Furthermore, EMD was associated with the systemic complement activation C3d/C3 ratio (p = 0.004, OR 1.61, 95% CI:1.16–2.25) and with a history of sunlight exposure ≥ 8 h (p = 0.0004, OR 1.99, 95% CI:1.35–2.92). History of smoking, hypertension, cardiovascular disease, diabetes, allergy, and increased BMI were not associated with EMD.
Multivariate analysis-- We performed a multivariate final prediction model for the presence of EMD including all significantly associated parameters: age, gender, SNPs in the ARMS2 and CFI genes, AMD severity (early/intermediate or late AMD), C3d/ C3 ratio, and history of sunlight exposure ≥ 8 h (Table 2). Analysis of the ROC curve of this risk prediction model for EMD revealed an AUC of 0.820.
Of 757 subjects without AMD, EMD was detected in 18% of cases (n = 134). The mean age of this subgroup was 71.06 ± 5.830 years, which was statistically significantly different in comparison to patients with AMD and EMD (mean age 75.58 ± 8.450 years, p<0.001). Systemic complement activation levels were not statistically significantly different between the two groups (p = 0.29).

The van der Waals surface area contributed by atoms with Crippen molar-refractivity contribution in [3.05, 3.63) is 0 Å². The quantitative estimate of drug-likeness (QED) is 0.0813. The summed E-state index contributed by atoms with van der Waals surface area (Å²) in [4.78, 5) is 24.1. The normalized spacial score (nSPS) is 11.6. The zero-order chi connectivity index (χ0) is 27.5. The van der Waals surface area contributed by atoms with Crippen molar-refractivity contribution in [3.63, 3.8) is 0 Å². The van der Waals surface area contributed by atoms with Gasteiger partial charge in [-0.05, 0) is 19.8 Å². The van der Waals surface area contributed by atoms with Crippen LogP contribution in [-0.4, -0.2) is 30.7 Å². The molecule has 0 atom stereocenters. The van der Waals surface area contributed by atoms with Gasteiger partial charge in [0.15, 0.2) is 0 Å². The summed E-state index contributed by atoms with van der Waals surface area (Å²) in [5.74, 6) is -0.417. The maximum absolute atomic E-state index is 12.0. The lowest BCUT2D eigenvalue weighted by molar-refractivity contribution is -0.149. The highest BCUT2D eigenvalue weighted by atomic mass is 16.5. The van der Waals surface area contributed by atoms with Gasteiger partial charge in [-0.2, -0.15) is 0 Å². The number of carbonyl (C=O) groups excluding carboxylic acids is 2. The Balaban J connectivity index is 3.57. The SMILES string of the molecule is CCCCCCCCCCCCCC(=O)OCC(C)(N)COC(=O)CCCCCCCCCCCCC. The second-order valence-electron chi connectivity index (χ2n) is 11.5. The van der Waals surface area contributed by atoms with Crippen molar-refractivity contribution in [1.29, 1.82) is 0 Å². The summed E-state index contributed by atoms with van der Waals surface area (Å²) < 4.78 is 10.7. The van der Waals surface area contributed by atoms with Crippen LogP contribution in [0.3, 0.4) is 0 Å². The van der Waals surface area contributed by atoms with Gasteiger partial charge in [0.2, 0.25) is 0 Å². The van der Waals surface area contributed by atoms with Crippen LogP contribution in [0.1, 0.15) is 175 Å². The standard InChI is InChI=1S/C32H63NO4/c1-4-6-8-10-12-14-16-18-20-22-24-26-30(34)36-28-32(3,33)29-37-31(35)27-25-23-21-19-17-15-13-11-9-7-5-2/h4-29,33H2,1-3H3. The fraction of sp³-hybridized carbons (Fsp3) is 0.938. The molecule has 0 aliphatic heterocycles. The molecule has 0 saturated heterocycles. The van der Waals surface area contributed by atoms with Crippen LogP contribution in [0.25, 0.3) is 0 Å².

Applying the multivariate final prediction model on the subgroup of cases with no AMD to avoid bias caused by AMD severity (Table 3), we calculated a similarly strong predictive value with an AUC of 0.737.
Although an association of extramacular or peripheral retinal changes with AMD has been described in several previous reports [2-9], extramacular and peripheral changes may also be present in around 10%–31% of eyes with an otherwise completely healthy macula [7,16,17]. It is still unclear whether these extramacular or peripheral changes represent risk factors for development of AMD. After comprehensive analysis of genetic and non-genetic risk factors, we could show that age, female gender, history of sunlight exposure ≥ 8 h daily, serum complement activation, and polymorphisms in ARMS2 and CFI are most predictive for the presence of EMD even if adjusted for the presence of AMD. These findings support the hypothesis of a common genetic and pathological pathway of EMD and AMD.